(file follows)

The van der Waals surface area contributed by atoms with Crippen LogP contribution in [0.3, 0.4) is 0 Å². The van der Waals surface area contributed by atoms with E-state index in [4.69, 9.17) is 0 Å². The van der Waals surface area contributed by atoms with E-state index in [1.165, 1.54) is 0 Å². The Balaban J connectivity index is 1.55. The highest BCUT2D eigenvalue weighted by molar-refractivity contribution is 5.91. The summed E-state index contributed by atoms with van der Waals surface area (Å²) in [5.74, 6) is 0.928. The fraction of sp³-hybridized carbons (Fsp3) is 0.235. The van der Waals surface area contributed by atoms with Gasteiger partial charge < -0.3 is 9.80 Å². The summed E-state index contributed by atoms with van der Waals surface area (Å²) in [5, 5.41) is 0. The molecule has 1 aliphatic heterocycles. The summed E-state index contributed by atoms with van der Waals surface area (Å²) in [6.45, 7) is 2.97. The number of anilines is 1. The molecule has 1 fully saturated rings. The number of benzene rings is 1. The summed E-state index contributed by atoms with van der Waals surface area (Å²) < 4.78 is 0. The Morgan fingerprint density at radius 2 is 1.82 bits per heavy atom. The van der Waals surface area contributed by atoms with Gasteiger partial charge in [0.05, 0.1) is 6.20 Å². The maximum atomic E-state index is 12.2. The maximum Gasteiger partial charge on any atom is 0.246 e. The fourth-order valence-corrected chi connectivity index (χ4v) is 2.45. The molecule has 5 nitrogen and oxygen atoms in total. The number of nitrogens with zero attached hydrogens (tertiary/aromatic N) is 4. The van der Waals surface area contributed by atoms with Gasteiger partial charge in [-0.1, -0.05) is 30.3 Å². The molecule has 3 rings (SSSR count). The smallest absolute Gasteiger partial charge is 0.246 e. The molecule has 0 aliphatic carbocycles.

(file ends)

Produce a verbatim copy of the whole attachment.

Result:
The van der Waals surface area contributed by atoms with Crippen LogP contribution in [0.3, 0.4) is 0 Å². The van der Waals surface area contributed by atoms with E-state index in [4.69, 9.17) is 0 Å². The van der Waals surface area contributed by atoms with E-state index in [1.165, 1.54) is 0 Å². The Balaban J connectivity index is 1.55. The highest BCUT2D eigenvalue weighted by molar-refractivity contribution is 5.91. The summed E-state index contributed by atoms with van der Waals surface area (Å²) in [5.74, 6) is 0.928. The fraction of sp³-hybridized carbons (Fsp3) is 0.235. The van der Waals surface area contributed by atoms with Gasteiger partial charge < -0.3 is 9.80 Å². The summed E-state index contributed by atoms with van der Waals surface area (Å²) in [5, 5.41) is 0. The molecule has 1 aliphatic heterocycles. The summed E-state index contributed by atoms with van der Waals surface area (Å²) in [6.45, 7) is 2.97. The number of anilines is 1. The molecule has 1 fully saturated rings. The number of benzene rings is 1. The summed E-state index contributed by atoms with van der Waals surface area (Å²) < 4.78 is 0. The Morgan fingerprint density at radius 2 is 1.82 bits per heavy atom. The van der Waals surface area contributed by atoms with Gasteiger partial charge in [0.05, 0.1) is 6.20 Å². The maximum atomic E-state index is 12.2. The maximum Gasteiger partial charge on any atom is 0.246 e. The fourth-order valence-corrected chi connectivity index (χ4v) is 2.45. The molecule has 5 nitrogen and oxygen atoms in total. The number of nitrogens with zero attached hydrogens (tertiary/aromatic N) is 4. The van der Waals surface area contributed by atoms with Gasteiger partial charge in [-0.1, -0.05) is 30.3 Å². The molecule has 3 rings (SSSR count). The smallest absolute Gasteiger partial charge is 0.246 e. The molecule has 0 aliphatic carbocycles.